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12/28/2015 5:39:03 AM
Posted: 11 months ago
At 12/28/2015 5:33:11 AM, lamerde wrote:
At 12/28/2015 5:26:17 AM, Skepsikyma wrote:

Extend my wine knowledge, get a promotion, and brush up on history that I may not be up to speed on (probably Indian at this point).

Which countries' histories are you familiar with now?

Um, I consider myself passingly familiar with French, English, Italian, some German, Turkish, Spanish, some Russian, some Mongol, Aztec, Persian and Arabic history. Of course, these are pretty huge stretches of time, so there are still gaps everywhere to be filled in. No one ever approaches the point of fully grasping any history, because the details are so intricate. It's like focusing a microscope without optical limits: there's always a deeper level, and the worldwide picture always gets so much more expansive and daunting when you drop to that level.

I just know that I know next to nothing about India, a very little bit of Japanese history, and a brief summary of China's very expansive history. Africa also has some blank spots to fill in; I find Abyssinian and Malian history to be particularly interesting.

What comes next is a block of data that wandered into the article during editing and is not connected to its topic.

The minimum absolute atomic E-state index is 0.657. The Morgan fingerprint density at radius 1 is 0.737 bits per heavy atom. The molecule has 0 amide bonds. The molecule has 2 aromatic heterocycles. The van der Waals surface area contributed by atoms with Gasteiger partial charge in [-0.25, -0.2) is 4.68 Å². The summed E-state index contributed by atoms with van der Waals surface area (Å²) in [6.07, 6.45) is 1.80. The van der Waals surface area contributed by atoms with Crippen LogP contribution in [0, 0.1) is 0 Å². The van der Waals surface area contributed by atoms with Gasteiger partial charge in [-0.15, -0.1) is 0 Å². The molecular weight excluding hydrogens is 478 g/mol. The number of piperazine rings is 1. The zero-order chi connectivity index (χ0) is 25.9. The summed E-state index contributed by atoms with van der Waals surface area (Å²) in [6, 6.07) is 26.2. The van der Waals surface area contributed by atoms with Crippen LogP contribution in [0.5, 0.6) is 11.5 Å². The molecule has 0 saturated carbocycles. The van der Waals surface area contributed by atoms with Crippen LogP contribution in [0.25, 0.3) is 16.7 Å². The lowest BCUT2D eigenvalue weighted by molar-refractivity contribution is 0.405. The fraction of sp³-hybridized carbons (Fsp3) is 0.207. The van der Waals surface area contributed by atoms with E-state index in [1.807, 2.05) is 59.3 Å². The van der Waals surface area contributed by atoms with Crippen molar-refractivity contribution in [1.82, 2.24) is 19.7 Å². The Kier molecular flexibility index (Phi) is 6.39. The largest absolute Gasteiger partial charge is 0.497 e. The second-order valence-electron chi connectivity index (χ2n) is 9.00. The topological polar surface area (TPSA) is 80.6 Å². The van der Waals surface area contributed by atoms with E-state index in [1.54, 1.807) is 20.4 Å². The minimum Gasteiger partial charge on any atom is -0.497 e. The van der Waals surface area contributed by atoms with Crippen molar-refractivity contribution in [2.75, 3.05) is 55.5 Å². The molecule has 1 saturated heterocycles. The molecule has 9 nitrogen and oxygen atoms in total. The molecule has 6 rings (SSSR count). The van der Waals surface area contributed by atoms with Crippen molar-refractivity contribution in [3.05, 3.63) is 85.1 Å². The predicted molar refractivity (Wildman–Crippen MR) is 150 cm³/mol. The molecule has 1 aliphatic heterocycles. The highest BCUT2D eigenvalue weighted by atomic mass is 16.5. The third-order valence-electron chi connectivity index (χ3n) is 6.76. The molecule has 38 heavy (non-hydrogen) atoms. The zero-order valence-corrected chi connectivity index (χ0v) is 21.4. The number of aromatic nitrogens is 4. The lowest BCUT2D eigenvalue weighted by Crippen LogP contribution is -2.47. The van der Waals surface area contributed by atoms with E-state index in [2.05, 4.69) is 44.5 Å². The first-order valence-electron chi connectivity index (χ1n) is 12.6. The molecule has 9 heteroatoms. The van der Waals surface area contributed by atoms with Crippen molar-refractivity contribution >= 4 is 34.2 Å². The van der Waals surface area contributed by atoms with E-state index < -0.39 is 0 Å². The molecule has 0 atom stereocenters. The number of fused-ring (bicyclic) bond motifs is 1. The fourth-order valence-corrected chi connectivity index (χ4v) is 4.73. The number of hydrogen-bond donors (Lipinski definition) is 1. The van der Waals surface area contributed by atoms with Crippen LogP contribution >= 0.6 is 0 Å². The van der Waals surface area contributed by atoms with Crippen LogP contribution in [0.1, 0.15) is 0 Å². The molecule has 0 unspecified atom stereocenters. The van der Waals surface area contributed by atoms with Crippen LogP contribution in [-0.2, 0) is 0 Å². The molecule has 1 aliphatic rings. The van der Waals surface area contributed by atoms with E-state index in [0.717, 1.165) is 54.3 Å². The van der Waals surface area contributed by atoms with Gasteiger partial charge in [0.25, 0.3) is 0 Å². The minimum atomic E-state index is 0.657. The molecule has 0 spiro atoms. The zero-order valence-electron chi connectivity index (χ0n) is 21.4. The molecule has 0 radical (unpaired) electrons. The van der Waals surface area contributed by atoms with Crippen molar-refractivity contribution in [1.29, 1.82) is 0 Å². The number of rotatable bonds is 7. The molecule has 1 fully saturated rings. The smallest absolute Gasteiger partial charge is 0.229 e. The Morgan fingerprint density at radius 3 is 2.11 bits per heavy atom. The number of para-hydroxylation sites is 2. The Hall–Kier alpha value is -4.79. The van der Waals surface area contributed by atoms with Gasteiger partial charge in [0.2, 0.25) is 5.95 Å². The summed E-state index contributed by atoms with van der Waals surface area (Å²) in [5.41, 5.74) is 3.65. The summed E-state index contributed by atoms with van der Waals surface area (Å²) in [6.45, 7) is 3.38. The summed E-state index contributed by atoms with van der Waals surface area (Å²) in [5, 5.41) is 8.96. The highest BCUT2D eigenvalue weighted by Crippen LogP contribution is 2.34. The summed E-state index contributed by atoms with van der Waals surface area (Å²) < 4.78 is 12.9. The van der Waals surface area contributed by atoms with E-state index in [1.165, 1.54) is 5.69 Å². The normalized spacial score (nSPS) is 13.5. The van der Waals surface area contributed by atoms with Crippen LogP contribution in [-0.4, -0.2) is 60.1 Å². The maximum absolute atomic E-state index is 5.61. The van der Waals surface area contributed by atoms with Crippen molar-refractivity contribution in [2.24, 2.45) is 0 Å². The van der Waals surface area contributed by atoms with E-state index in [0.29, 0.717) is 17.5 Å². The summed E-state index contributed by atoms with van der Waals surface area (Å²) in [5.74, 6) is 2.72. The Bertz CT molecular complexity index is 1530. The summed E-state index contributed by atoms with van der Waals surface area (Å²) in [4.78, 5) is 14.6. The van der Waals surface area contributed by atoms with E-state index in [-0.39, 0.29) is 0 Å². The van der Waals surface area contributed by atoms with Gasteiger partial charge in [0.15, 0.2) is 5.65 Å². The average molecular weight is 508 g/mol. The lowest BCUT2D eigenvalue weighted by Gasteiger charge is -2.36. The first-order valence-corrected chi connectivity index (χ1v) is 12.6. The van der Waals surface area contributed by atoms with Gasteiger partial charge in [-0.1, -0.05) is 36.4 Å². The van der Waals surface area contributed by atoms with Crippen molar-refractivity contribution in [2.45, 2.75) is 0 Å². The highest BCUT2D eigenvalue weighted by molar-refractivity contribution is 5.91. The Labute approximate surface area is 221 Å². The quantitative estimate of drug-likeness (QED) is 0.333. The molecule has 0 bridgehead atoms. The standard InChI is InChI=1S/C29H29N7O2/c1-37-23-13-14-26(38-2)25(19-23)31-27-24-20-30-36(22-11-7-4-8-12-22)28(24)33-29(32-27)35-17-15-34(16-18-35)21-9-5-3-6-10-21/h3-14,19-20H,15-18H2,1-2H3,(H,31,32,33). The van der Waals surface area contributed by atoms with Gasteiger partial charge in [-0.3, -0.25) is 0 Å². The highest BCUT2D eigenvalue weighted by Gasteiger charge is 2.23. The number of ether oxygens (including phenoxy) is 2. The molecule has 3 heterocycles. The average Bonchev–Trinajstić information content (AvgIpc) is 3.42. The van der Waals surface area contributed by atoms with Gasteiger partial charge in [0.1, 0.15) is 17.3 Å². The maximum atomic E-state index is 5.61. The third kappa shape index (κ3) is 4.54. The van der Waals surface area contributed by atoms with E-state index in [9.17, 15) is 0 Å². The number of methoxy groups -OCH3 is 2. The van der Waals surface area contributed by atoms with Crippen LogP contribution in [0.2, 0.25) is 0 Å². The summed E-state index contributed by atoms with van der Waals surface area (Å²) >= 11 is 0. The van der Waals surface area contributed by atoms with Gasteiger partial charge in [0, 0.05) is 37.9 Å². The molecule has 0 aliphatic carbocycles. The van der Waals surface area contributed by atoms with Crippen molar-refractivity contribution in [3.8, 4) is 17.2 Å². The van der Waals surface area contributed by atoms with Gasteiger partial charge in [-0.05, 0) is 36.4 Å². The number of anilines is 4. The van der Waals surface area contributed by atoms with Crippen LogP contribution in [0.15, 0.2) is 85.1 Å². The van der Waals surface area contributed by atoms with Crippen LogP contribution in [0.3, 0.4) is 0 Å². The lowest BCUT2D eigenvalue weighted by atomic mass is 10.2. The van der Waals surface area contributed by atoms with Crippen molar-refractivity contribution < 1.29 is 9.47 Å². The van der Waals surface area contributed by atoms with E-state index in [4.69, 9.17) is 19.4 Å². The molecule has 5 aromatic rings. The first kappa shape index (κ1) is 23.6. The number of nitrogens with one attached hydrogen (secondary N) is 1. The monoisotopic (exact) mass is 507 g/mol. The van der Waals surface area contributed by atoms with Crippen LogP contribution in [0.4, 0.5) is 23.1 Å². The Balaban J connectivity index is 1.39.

"The Collectivist experiment is thoroughly suited (in appearance at least) to the Capitalist society which it proposes to replace. It works with the existing machinery of Capitalism, talks and thinks in the existing terms of Capitalism, appeals to just those appetites which Capitalism has aroused, and ridicules as fantastic and unheard-of just those things in society the memory of which Capitalism has killed among men wherever the blight of it has spread."
- Hilaire Belloc -
Skepsikyma
Posts: 8,285
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12/28/2015 5:48:18 AM
Posted: 11 months ago
At 12/28/2015 5:33:36 AM, Maikuru wrote:
At 12/28/2015 5:29:51 AM, Skepsikyma wrote:
At 12/28/2015 5:26:46 AM, Maikuru wrote:
At 12/28/2015 5:26:17 AM, Skepsikyma wrote:
At 12/27/2015 10:37:00 PM, lamerde wrote:
My resolutions for 2016 are pretty simple: increase my well-being through cutting off negativity and seeking more positivity; focus more on my work and my goals, and less on things that don't matter in the grand scheme of things; continue to cultivate my relationships.

What are your resolutions for 2016? Did you achieve your goals in 2015?

Extend my wine knowledge, get a promotion, and brush up on history that I may not be up to speed on (probably Indian at this point).

How can you possibly extend your current wine knowledge??

Haha, there is A LOT that I don't know. As in, the vast majority of it. I want to taste more widely, and to read up on both industry practices and ampelography. Plus I'm a bit unpolished when it comes to food pairings.